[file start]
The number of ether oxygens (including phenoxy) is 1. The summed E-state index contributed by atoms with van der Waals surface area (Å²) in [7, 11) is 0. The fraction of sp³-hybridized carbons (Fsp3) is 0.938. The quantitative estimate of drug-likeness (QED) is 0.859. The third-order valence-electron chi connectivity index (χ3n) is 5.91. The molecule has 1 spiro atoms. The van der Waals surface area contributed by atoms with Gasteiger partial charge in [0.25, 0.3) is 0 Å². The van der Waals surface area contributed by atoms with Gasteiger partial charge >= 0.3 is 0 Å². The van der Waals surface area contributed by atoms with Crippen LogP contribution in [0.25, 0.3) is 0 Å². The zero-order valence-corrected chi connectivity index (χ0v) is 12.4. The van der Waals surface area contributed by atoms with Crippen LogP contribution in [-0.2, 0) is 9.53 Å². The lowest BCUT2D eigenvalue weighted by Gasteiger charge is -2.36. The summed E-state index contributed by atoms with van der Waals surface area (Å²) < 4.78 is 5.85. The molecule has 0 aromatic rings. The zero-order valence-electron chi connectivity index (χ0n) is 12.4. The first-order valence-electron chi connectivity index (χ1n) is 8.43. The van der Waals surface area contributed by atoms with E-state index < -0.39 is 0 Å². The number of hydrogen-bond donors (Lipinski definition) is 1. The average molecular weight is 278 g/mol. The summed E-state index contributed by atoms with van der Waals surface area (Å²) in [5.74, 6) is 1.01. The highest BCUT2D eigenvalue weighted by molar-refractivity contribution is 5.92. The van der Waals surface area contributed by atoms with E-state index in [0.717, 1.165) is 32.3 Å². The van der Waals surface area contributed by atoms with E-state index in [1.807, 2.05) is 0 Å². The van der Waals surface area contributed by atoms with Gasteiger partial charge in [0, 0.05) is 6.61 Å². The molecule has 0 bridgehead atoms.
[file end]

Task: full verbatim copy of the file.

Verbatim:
The number of ether oxygens (including phenoxy) is 1. The summed E-state index contributed by atoms with van der Waals surface area (Å²) in [7, 11) is 0. The fraction of sp³-hybridized carbons (Fsp3) is 0.938. The quantitative estimate of drug-likeness (QED) is 0.859. The third-order valence-electron chi connectivity index (χ3n) is 5.91. The molecule has 1 spiro atoms. The van der Waals surface area contributed by atoms with Gasteiger partial charge in [0.25, 0.3) is 0 Å². The van der Waals surface area contributed by atoms with Gasteiger partial charge >= 0.3 is 0 Å². The van der Waals surface area contributed by atoms with Crippen LogP contribution in [0.25, 0.3) is 0 Å². The zero-order valence-corrected chi connectivity index (χ0v) is 12.4. The van der Waals surface area contributed by atoms with Crippen LogP contribution in [-0.2, 0) is 9.53 Å². The lowest BCUT2D eigenvalue weighted by Gasteiger charge is -2.36. The summed E-state index contributed by atoms with van der Waals surface area (Å²) < 4.78 is 5.85. The molecule has 0 aromatic rings. The zero-order valence-electron chi connectivity index (χ0n) is 12.4. The first-order valence-electron chi connectivity index (χ1n) is 8.43. The van der Waals surface area contributed by atoms with E-state index < -0.39 is 0 Å². The number of hydrogen-bond donors (Lipinski definition) is 1. The average molecular weight is 278 g/mol. The summed E-state index contributed by atoms with van der Waals surface area (Å²) in [5.74, 6) is 1.01. The highest BCUT2D eigenvalue weighted by molar-refractivity contribution is 5.92. The van der Waals surface area contributed by atoms with E-state index in [0.717, 1.165) is 32.3 Å². The van der Waals surface area contributed by atoms with E-state index in [1.807, 2.05) is 0 Å². The van der Waals surface area contributed by atoms with Gasteiger partial charge in [0, 0.05) is 6.61 Å². The molecule has 0 bridgehead atoms.